The Cosmos may, at present, be a unique phenomenon in United States soccer, but a phenomenon they are. As an occasion, their double victory Sunday night in Giants Stadium was extraordinary.

More than 76,000 people thronged that spendid arena, admirable in every way except that bane of soccer players, AstroTurf. The gold-clad cheerleaders seemed feeble and peripheral; the huge crowd created its own vivid atmosphere, its own vibrant response to the event.

An event; yet not an event. True, the Cosmos, thanks to a couple of shocking defensive errors and a small field, had gone down to defeat in Tulsa. If the Cosmos win, it is expected of them; should they lose, they are execrated. Thus, a little team from out of town, like Tulsa, finds itself rather in the position of Christians in the Colosseum.

And, now, once again, the Cosmos find themselves facing elimination from the playoffs after losing the first game of their playoff series to Vancouver, 2-0, Wednesday night. They meet the Whitecaps today at 2 p.m. (WJLA-TV-7) at Giants Stadium and must win the regulation and so-called "minigame" to advance to the finals. A sellout crowd is anticipated today.

How remote seemed the days of 1967 when the two rival pro soccer leagues uneasily started. Yankee Stadium was distinguished by its infinite empty seats, and the voice of John Pinto, the New York General president, boomed alone through the awful silence.

The Cosmos have not built a great team, merely an amalgam of great players. Let this not be despised. Against Tulsa, there were things that happened on the AstroTurf -- yes, even on the AstroTurf -- that were breathtakingly fine. Franz Beckenbauer, once captain of West Germany, may stroll about now, but to see his beautiful, effortless, curving passes, hit with the outside of the right foot, skim uneringly across the field is exhiliarating. Exhiliarating, too, was the way he once casually juggled with the ball, before putting it perfectly to a colleague.

The sharp, neat turn with which Giorgio Chinaglia left David Nish of Tulsa -- and once England -- for dead to score one of his goals was excellent, too, as were the ebullient runs (however self-indulgent) and the beautifully headed goal by Brazil's Francisco Marinho.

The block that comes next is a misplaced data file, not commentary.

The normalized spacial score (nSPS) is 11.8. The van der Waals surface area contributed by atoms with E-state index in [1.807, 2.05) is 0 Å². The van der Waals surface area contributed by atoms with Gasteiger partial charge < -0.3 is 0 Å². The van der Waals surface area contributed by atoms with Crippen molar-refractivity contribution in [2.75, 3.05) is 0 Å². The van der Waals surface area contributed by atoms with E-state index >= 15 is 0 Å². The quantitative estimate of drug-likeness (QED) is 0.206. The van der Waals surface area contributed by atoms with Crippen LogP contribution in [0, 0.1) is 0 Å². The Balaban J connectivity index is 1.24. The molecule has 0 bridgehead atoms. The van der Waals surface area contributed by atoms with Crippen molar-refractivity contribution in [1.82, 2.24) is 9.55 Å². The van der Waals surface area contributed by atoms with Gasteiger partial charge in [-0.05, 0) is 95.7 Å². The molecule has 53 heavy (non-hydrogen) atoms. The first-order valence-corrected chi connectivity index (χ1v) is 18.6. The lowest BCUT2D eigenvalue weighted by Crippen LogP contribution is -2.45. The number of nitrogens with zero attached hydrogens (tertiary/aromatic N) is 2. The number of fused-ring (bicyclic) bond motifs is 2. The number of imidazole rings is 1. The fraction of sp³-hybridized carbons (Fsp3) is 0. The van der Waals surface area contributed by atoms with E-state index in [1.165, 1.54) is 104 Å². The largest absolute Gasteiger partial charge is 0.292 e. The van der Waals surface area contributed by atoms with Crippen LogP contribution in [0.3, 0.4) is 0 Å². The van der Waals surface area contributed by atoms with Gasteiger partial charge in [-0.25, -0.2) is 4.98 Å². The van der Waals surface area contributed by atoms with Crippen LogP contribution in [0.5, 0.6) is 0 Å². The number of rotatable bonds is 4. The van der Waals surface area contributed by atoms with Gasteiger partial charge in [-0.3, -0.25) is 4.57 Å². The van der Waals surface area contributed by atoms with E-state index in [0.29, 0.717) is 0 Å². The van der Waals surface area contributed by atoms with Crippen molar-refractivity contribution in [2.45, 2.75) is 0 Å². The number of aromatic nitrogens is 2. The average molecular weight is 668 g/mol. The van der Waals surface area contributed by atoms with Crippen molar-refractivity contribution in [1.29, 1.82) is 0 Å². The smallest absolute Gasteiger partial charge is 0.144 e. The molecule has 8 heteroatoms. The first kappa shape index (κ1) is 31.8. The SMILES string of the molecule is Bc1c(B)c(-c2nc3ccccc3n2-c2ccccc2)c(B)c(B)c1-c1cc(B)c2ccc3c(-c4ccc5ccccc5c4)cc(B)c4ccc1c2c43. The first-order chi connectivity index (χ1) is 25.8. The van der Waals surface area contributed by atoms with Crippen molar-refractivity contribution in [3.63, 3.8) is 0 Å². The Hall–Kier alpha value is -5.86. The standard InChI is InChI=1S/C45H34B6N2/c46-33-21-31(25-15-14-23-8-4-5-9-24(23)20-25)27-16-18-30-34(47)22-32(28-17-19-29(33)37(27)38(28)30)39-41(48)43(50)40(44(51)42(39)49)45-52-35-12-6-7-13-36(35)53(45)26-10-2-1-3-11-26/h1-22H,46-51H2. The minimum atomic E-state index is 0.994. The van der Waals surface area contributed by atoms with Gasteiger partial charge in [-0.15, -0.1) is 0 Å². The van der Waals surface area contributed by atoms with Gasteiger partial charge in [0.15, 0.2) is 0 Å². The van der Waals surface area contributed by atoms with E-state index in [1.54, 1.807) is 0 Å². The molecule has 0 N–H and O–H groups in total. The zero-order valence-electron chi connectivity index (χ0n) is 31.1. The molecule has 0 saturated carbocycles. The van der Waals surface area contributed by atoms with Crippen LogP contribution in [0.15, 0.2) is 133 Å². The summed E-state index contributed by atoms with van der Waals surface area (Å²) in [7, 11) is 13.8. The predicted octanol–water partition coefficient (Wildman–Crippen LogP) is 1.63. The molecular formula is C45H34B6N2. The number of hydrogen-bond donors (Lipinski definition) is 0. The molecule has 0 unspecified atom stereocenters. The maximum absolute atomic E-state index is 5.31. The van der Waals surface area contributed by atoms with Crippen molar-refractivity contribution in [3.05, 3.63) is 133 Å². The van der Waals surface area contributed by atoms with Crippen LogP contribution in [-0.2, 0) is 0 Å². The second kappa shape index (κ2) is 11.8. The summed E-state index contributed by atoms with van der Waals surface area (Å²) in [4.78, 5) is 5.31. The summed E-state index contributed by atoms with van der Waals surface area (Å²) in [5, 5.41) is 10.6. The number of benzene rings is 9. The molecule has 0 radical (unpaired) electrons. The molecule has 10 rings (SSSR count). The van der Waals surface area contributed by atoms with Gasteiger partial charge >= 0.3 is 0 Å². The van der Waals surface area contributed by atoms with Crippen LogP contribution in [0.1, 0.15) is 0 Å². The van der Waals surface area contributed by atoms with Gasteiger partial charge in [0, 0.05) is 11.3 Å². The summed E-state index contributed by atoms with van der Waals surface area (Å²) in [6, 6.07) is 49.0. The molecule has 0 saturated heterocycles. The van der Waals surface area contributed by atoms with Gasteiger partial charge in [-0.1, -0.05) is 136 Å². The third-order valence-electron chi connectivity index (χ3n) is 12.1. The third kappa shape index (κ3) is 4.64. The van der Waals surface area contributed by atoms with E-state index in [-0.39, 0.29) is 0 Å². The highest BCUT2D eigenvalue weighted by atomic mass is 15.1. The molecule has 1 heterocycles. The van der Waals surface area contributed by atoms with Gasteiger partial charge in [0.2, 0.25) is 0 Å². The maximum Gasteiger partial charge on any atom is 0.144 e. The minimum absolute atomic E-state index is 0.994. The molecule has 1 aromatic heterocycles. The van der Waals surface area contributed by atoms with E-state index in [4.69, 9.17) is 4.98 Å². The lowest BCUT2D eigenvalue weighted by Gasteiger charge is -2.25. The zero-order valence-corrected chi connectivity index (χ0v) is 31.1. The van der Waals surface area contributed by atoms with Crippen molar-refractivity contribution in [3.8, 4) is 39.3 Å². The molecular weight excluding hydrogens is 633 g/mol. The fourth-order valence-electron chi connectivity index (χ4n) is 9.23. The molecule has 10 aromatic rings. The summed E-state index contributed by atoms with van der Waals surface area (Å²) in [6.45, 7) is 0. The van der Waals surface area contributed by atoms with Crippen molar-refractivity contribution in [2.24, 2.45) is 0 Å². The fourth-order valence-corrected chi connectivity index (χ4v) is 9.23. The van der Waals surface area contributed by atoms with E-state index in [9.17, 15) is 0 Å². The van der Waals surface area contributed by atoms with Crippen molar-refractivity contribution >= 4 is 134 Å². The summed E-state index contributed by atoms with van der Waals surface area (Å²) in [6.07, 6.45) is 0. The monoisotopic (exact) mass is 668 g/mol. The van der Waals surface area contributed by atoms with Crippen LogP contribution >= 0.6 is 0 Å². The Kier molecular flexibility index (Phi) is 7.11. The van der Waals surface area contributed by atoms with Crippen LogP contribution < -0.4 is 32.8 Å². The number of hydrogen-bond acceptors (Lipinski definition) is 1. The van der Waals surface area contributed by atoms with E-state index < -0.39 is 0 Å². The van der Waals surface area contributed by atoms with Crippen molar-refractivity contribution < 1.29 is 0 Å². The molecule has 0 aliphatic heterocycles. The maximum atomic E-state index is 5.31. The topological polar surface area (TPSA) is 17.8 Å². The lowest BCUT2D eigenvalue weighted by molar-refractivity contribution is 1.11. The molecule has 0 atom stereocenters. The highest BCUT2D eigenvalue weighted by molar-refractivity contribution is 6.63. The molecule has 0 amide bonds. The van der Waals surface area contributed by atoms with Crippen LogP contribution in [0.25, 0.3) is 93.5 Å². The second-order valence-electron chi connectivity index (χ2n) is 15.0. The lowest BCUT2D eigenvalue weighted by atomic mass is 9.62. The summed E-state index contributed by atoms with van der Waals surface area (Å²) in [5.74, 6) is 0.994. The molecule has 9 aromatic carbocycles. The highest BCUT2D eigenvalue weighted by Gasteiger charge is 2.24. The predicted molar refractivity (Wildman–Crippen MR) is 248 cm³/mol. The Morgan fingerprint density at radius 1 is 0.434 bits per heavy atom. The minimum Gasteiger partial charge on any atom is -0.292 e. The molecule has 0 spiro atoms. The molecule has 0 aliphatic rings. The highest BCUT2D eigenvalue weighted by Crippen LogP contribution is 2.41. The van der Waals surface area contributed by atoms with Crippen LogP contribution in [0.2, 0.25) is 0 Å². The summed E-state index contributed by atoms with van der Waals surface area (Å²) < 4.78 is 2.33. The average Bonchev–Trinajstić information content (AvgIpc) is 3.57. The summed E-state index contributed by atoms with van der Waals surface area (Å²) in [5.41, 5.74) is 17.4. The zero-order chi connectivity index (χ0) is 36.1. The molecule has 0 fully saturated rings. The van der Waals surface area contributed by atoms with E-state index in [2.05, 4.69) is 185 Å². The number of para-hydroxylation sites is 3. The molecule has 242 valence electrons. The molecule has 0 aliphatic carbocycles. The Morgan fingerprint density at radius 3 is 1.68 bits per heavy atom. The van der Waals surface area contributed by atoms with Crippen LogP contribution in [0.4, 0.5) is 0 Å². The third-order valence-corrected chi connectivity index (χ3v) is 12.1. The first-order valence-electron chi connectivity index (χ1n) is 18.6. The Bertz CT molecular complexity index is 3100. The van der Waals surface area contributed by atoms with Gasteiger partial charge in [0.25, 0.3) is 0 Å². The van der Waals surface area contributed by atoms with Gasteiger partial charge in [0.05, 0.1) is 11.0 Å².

Yet it was an American, little Rick Davis, who impressed me as much as anybody. He is the first native-born American soccer player I have seen with the skill, imagination and intelligence to prosper at the highest level. On this largely senatorial team -- Johan Neeskens is always ready to run, others much less so -- Davis is a vital ingredient. He is quite tireless, generous with his stamina, and above all, enormously intelligent in movement.

There are things I dislike about the NASL: its ludicrous 35-yard offside rule, for a start, allegedly designed to mitigate the effects of narrow fields. There are few of these now, and all the rule does is to distort the game, and condemn NASL players to operate under different rules from the rest of the world, imposing painful, if occasional, adjustments.

That a league should terminate in a playoff, after a season of competition, seems a silly contradiction to me. But if we must have playoffs, they could surely be more rational. A smiling Phil Woosnam, commission of the NASL, crowed in the Cosmos dressing-room afterwards that the game and the subsequent "minigame," had proved the validity of the practice.

I disagree. It was all very well when a team which lost, 3-0, as Cosmos had earlier in the week, leveled their goal aggregate in the return game against Tulsa, but what of last year when the Cosmos lost, 9-2, in Minnesota yet still got through to the Soccer Bowl final by winning the return and the minigame? By rights, they should have been eliminated on goal aggregate.

Woosnam's answer to that was that had it not been for the NASL system, the Cosmos would not have surrendered so easily in Minnesota. My own feeling is that their victory last year was tarnished.